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People have voiced concerns that hackers are now targeting cryptocurrency investors. Is this a concern for you and what precautions can we take to protect ourselves from hackers?

This is a legitimate concern. Many websites and services that control user private keys are at risk from hackers. We’ve taken a non-custodial approach, meaning we never control users’ money or artwork. SuperRare users control all of their artworks and money, and all marketplace transactions are peer-to-peer.

You attended the Christie’s Art + Tech Summit recently. What did you take away from the event and what do you think the current prevailing attitude is towards the use of blockchain in the art world?

Yes I did. It was a great event and it was exciting to see an organization like Christie’s hosting the event. I would say the prevailing attitude towards the use of blockchain is mixed. There was a lot of focus on GDPR and blockchain which I feel like is a non sequitur to the use case. On the other hand, there was lots of discussion around how blockchain & public ledgers can be used to provide transparency and audibility into a system that is opaque and impossible to audit. In general, I think most people were optimistic about what blockchain can bring to the art world.

Christie’s have announced that they will be the first auction house to sell a work of art generated using AI. Do you think this could mark the beginning of auction houses selling works using AI?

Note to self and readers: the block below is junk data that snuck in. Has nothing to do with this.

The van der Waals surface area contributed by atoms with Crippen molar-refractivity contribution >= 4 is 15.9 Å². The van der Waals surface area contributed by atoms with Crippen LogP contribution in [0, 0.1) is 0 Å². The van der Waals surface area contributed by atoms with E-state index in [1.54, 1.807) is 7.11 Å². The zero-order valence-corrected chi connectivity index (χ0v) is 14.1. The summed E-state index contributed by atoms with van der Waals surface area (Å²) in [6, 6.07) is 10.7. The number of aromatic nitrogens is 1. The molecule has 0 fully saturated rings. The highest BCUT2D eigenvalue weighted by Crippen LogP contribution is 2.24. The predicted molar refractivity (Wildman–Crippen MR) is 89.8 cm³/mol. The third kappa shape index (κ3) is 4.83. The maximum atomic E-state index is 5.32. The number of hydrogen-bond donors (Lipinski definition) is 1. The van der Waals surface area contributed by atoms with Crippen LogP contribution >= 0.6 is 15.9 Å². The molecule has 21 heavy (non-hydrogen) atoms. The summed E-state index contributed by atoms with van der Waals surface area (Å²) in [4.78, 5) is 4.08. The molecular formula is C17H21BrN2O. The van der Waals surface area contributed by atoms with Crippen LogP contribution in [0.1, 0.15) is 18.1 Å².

Absolutely, AI is just another tool that artists can use to express themselves and make a statement. On SuperRare there are a number of artists experimenting with AI, generative art, and combining the tools with more traditional practices. I think it will be really exciting when Christies auctions off the first digital piece created with AI.

What role can large institutions like Christie’s play in helping the art world adopt these new technologies?

I would say Institutions like Christies are already helping to bring these technologies to the art world by starting the conversation and holding events like the Art + Tech Summit. I think we’re in a stage where educating people about the technology and what it can do is critical. Once people have a greater understanding of what the technology actually does, I think we’ll start to see greater levels of adoption.

What does the future hold for SuperRare?

At SuperRare we’re focused on empowering digital art creators and building an engaging community of collectors. I think we’re at the beginning of a revolution in art collecting. Most of the artifacts we create as humans now live in a digital space. It makes sense for a significant portion of art to live in the same space. I think if we give artists and collectors the right tools we will see an explosion in art creation and a new genre of art collectors. The tools we’re building are changing the way people collect digital art.